For many psychologists and psychiatrists, the ongoing process of finding a suitable and more effective treatment therapy for bipolar disorder is one rough road to take. The main question that always lingers to these doctors is how to control and avoid relapse of the illness happening to the individual afflicted with it. This question likewise is put into balance equilibrium with the inquiry of the effectiveness of treating the disorder without the use of therapy altogether. Which is by the way is more effective?
But before going to the research proper, it is first important to have an elementary yet fundamental knowledge as to what is the nature of this mental disorder. The question of what is bipolar disorder ought to be given space first. Going by the definition set by Daley and Haskett (1994), bipolar disorder is a recurrent and chronic mental illness that creates disturbances in feelings, thoughts and behavior of a person. It is sometimes called manic-depression illness or “mood disorder” (Peacock, 2000).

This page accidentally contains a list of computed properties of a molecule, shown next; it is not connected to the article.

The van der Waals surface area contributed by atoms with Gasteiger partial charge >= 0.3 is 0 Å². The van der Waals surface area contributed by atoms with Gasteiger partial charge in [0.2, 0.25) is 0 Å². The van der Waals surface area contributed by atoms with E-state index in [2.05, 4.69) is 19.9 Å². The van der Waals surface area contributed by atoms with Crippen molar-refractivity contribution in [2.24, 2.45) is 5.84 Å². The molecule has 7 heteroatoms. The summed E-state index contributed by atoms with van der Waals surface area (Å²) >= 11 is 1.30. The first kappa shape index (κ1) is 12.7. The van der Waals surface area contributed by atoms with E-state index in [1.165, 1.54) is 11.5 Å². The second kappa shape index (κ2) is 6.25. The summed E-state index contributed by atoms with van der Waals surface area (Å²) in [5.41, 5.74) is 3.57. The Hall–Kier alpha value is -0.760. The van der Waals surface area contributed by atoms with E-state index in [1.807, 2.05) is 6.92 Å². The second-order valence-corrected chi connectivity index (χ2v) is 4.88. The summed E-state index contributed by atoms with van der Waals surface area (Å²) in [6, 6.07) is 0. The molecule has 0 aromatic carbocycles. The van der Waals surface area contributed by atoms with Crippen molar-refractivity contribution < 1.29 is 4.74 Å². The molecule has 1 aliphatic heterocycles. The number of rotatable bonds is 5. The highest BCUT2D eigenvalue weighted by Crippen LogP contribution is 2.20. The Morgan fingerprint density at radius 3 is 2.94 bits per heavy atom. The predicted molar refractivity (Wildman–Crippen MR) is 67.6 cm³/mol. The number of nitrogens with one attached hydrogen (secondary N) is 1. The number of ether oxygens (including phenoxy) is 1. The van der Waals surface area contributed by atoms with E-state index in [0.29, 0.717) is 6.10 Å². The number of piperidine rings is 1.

People afflicted with the disorder experience alternating occurrence of low mood which is generally described as depression with episodes of extremely high mood and energy called mania. The duo furthermore stated that bipolar refers to the mood shifts, going back and forth, between two emotional extremes or “poles” Daley and Haskett (1994). These symptoms of changing moods may seriously affect the person’s ability to function thus can disrupt his/her relationships with family and friends.
Right now, there is an estimated 1. 2% of the population of United States or roughly 2. million being afflicted by this disorder (“Statistics About Bipolar Disorder,” 2008). But if we would believe Burgess (2006) there are really about 2 to 7% of Americans who are afflicted by this disorder. Like many mental illness, such as schizophrenia, the cause of this disorder is still unknown. Scientists still have a lot to do to understand and discover the workings of the brain, its neurotransmitters and chemical make-up. And like any other mental illness or general illness, like diabetes, for that matter, once diagnosed as a bipolar this is already a life-time condition.